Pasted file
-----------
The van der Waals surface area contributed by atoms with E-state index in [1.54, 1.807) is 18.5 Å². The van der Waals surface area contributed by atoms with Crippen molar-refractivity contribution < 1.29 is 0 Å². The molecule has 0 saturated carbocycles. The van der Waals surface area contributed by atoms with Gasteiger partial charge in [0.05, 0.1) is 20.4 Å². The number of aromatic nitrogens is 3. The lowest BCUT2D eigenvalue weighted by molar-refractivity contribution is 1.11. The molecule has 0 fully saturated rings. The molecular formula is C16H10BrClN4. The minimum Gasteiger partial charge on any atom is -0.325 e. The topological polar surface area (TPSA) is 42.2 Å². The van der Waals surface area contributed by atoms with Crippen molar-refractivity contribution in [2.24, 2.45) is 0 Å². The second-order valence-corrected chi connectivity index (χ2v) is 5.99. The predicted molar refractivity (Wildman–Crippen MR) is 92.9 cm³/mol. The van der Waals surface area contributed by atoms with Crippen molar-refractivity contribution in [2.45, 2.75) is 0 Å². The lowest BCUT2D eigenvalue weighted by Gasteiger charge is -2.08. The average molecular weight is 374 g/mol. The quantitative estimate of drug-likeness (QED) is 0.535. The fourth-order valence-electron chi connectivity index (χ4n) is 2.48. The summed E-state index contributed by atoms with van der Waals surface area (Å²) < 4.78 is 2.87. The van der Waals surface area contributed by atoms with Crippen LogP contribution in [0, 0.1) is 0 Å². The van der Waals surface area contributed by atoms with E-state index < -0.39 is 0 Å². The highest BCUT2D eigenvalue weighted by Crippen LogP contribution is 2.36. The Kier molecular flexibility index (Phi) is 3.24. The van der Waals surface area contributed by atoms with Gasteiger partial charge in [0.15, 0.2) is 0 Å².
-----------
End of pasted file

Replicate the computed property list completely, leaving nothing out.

The van der Waals surface area contributed by atoms with E-state index in [1.54, 1.807) is 18.5 Å². The van der Waals surface area contributed by atoms with Crippen molar-refractivity contribution < 1.29 is 0 Å². The molecule has 0 saturated carbocycles. The van der Waals surface area contributed by atoms with Gasteiger partial charge in [0.05, 0.1) is 20.4 Å². The number of aromatic nitrogens is 3. The lowest BCUT2D eigenvalue weighted by molar-refractivity contribution is 1.11. The molecule has 0 fully saturated rings. The molecular formula is C16H10BrClN4. The minimum Gasteiger partial charge on any atom is -0.325 e. The topological polar surface area (TPSA) is 42.2 Å². The van der Waals surface area contributed by atoms with Crippen molar-refractivity contribution in [2.24, 2.45) is 0 Å². The second-order valence-corrected chi connectivity index (χ2v) is 5.99. The predicted molar refractivity (Wildman–Crippen MR) is 92.9 cm³/mol. The van der Waals surface area contributed by atoms with Crippen molar-refractivity contribution in [2.45, 2.75) is 0 Å². The lowest BCUT2D eigenvalue weighted by Gasteiger charge is -2.08. The average molecular weight is 374 g/mol. The quantitative estimate of drug-likeness (QED) is 0.535. The fourth-order valence-electron chi connectivity index (χ4n) is 2.48. The summed E-state index contributed by atoms with van der Waals surface area (Å²) < 4.78 is 2.87. The van der Waals surface area contributed by atoms with Crippen LogP contribution in [0, 0.1) is 0 Å². The van der Waals surface area contributed by atoms with E-state index < -0.39 is 0 Å². The highest BCUT2D eigenvalue weighted by Crippen LogP contribution is 2.36. The Kier molecular flexibility index (Phi) is 3.24. The van der Waals surface area contributed by atoms with Gasteiger partial charge in [0.15, 0.2) is 0 Å².